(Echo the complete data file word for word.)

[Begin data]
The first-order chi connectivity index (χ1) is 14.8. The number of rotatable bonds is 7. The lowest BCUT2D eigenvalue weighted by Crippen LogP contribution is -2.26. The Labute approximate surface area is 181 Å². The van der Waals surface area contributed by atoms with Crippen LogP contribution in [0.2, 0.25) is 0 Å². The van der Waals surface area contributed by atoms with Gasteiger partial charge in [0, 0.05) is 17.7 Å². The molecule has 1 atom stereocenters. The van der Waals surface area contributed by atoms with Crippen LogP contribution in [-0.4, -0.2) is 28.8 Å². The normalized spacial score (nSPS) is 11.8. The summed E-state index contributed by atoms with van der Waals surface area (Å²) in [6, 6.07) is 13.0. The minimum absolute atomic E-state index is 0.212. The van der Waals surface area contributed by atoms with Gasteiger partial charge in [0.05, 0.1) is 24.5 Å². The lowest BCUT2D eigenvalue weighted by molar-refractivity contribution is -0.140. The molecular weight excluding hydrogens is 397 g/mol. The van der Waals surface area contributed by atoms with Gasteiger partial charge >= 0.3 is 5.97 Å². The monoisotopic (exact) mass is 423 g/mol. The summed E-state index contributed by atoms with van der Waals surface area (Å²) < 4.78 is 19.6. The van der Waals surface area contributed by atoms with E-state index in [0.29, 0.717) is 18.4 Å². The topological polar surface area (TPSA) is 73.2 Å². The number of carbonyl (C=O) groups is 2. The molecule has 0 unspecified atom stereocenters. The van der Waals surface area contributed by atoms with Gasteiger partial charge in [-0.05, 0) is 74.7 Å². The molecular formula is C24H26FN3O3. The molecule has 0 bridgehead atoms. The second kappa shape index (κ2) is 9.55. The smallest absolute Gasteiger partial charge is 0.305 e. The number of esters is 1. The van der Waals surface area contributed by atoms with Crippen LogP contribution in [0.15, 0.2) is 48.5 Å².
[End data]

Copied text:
The first-order chi connectivity index (χ1) is 14.8. The number of rotatable bonds is 7. The lowest BCUT2D eigenvalue weighted by Crippen LogP contribution is -2.26. The Labute approximate surface area is 181 Å². The van der Waals surface area contributed by atoms with Crippen LogP contribution in [0.2, 0.25) is 0 Å². The van der Waals surface area contributed by atoms with Gasteiger partial charge in [0, 0.05) is 17.7 Å². The molecule has 1 atom stereocenters. The van der Waals surface area contributed by atoms with Crippen LogP contribution in [-0.4, -0.2) is 28.8 Å². The normalized spacial score (nSPS) is 11.8. The summed E-state index contributed by atoms with van der Waals surface area (Å²) in [6, 6.07) is 13.0. The minimum absolute atomic E-state index is 0.212. The van der Waals surface area contributed by atoms with Gasteiger partial charge in [0.05, 0.1) is 24.5 Å². The lowest BCUT2D eigenvalue weighted by molar-refractivity contribution is -0.140. The molecular weight excluding hydrogens is 397 g/mol. The van der Waals surface area contributed by atoms with Gasteiger partial charge >= 0.3 is 5.97 Å². The monoisotopic (exact) mass is 423 g/mol. The summed E-state index contributed by atoms with van der Waals surface area (Å²) < 4.78 is 19.6. The van der Waals surface area contributed by atoms with E-state index in [0.29, 0.717) is 18.4 Å². The topological polar surface area (TPSA) is 73.2 Å². The number of carbonyl (C=O) groups is 2. The molecule has 0 unspecified atom stereocenters. The van der Waals surface area contributed by atoms with Gasteiger partial charge in [-0.05, 0) is 74.7 Å². The molecular formula is C24H26FN3O3. The molecule has 0 bridgehead atoms. The second kappa shape index (κ2) is 9.55. The smallest absolute Gasteiger partial charge is 0.305 e. The number of esters is 1. The van der Waals surface area contributed by atoms with Crippen LogP contribution in [0.15, 0.2) is 48.5 Å².